Modern compound microscopes operate using a dual stage magnifying design that incorporates a primary imaging lens, the objective, coupled to a secondary visualizing lens system known as the eyepiece or ocular mounted at the opposite ends of a body tube. The objective is responsible for primary image formation at varying magnifications, while the eyepiece is used to observe the image created by the objective. Advanced microscopes feature infinity optical systems that project a parallel bundle of wavefronts from the objective rear aperture to a tube or telan lens, which in turn focuses the image at the intermediate image plane in the eyepieces. The microscopist is able to observe a greatly enlarged virtual image of the specimen by peering through the eyepieces. Magnification is determined by multiplying the individual values of the objective and eyepiece. Resolution and contrast in optical microscopy are derived through a number of optical strategies and is strongly coupled to the types of reagents used to prepare the specimen. This section discusses the basic concepts necessary for a complete understanding of microscopy, including objectives, eyepieces, condensers, magnification, numerical aperture, resolution, contrast, and optical aberrations, along with a wide spectrum of additional considerations.
Textbooks on Basic Principles in Optical Microscopy - A list of the best textbooks that provide a general knowledge of the principles and practice of optical microscopy, as well as an introduction to contrast-enhancing techniques. The volumes listed here are useful in both the classroom and the research laboratory.
Microscope Optical Systems - The microscope optical train typically consists of an illuminator (including the light source and collector lens), a condenser, specimen, objective, eyepiece, and detector, which is either some form of camera or the observer's eye. These components are often supplemented with contrast-enhancing optical elements.
Specimen Contrast - Control of image contrast in a microscope optical system is dependent upon several factors, primarily the setting of aperture diaphragms, degree of aberration in the optical system, the optical contrast system employed, the type of specimen, and the optical detector.
Phase Contrast Microscopy - Phase contrast was introduced in the 1930's for testing of telescope mirrors, and was adapted by the Carl Zeiss laboratories into a commercial microscope for the first time several years later. The technique provides an excellent method of improving contrast in unstained biological specimens.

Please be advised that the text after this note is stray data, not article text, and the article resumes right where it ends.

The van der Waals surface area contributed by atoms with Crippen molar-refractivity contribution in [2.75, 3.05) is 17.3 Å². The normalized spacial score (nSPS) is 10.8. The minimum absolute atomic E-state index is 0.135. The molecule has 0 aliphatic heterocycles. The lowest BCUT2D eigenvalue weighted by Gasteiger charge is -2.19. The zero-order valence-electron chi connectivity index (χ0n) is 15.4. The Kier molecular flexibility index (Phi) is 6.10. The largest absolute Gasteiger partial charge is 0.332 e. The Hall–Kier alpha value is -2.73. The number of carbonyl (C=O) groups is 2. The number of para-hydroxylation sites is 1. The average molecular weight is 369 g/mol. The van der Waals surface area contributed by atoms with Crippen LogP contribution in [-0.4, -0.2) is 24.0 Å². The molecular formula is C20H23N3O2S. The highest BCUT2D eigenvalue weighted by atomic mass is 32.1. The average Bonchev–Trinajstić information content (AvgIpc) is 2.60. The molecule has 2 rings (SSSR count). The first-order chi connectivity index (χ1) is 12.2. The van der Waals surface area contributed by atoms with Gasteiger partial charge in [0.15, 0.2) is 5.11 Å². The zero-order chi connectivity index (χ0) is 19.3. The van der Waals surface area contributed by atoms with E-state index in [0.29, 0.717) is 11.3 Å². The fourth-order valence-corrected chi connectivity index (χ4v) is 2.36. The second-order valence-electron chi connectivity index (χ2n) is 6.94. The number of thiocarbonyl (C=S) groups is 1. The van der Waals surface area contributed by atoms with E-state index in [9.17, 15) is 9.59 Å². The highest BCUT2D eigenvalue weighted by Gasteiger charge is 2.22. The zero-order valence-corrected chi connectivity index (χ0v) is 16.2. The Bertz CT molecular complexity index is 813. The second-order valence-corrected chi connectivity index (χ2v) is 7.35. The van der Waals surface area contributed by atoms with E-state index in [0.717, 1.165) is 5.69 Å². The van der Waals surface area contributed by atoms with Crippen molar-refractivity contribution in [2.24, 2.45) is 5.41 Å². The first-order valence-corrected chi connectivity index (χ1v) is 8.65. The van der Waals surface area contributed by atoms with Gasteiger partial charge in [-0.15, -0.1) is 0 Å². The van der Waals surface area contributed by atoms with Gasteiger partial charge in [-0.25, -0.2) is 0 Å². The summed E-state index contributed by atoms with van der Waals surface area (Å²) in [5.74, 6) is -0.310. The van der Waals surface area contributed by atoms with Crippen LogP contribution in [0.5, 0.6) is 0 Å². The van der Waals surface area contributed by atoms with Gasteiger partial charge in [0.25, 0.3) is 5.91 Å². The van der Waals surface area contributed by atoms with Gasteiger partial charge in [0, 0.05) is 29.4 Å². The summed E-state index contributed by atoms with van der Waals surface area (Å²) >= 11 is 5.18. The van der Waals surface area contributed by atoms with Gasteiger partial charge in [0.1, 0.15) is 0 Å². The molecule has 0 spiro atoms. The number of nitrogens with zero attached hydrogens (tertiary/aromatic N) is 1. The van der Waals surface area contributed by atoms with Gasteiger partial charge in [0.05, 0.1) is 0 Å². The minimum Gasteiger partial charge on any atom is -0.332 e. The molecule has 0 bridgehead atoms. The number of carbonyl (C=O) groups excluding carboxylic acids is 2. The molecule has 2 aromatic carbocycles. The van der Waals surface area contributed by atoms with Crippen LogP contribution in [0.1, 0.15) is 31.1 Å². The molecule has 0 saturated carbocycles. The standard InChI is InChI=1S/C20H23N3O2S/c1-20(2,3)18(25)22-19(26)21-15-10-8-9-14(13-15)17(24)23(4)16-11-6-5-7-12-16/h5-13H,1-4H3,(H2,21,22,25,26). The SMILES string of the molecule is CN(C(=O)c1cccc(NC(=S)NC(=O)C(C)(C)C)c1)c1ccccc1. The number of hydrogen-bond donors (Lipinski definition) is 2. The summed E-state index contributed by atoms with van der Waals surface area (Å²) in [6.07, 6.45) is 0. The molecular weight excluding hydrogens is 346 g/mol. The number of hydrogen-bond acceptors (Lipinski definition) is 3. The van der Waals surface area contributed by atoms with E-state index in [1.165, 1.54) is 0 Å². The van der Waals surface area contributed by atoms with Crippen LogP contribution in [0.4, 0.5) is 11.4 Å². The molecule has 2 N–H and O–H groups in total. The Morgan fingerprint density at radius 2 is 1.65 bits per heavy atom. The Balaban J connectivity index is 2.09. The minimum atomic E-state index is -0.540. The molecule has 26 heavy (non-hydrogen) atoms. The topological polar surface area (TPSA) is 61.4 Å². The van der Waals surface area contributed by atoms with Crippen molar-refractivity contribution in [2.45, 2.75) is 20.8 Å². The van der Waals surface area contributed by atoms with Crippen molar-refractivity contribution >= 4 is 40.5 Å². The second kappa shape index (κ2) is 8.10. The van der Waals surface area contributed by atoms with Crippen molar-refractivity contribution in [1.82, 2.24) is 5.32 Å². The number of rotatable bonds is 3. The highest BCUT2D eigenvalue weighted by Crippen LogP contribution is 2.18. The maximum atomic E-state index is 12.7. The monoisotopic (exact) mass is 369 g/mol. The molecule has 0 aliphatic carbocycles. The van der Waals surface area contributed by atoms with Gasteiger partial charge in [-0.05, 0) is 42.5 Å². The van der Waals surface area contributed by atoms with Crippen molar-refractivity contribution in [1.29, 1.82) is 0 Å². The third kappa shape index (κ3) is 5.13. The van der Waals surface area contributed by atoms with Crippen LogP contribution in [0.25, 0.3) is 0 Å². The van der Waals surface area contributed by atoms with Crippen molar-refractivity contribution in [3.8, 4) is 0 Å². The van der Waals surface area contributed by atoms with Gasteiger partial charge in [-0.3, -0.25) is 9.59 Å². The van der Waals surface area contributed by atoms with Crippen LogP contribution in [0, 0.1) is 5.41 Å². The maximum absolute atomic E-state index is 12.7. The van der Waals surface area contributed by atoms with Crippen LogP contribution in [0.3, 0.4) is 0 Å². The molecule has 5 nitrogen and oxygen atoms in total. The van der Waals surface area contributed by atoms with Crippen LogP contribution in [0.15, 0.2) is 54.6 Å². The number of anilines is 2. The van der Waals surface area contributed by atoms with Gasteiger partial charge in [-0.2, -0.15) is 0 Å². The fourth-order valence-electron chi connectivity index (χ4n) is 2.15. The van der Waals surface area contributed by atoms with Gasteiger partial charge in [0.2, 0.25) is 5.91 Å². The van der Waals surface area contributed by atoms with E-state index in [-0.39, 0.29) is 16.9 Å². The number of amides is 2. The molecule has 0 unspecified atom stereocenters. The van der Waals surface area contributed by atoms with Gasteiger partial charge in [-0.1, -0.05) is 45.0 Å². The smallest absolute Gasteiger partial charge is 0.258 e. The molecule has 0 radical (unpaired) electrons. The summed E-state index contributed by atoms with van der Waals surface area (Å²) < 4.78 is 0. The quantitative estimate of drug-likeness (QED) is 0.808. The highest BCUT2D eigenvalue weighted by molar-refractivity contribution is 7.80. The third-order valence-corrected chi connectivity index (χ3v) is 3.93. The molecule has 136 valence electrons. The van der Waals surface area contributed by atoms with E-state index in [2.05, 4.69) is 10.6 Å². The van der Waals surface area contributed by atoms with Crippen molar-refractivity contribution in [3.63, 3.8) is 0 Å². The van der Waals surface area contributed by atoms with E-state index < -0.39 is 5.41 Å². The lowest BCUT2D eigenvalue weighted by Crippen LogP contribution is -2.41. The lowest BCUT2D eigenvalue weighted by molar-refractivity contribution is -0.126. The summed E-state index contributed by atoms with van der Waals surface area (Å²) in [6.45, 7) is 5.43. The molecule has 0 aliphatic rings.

Differential Interference Contrast (DIC) Microscopy - Differential interference contrast converts gradients in specimen optical path length into amplitude differences that can be visualized as improved contrast in the resulting image. Images produced in DIC microscopy have a distinctive shadow-cast appearance
Fluorescence Microscopy - The application of fluorescence illumination and detection in optical microscopy has ushered in a wide range of advanced applications for live-cell imaging and in vivo observations. The articles tabulated in this section discuss the basic aspects of fluorescence, microscope configuration, fluorescent probes, software, light sources, detectors, objectives, filter sets, and a variety of other pertinent topics.
Polarized Light Microscopy - The polarized light microscope is designed to observe specimens that are visible due to their birefringent character. Polarizing microscopes must be equipped with a polarizer, positioned in the light path before the specimen, and an analyzer placed in the optical pathway between the objective rear aperture and the observation tubes or camera port.
Microscope Ergonomics - Although conventional microscope design has not necessarily been a problem for short-term use, long-term sessions have in the past created problems for scientists and technicians who used the instruments. Microscope operators often must assume an unusual and challenging position.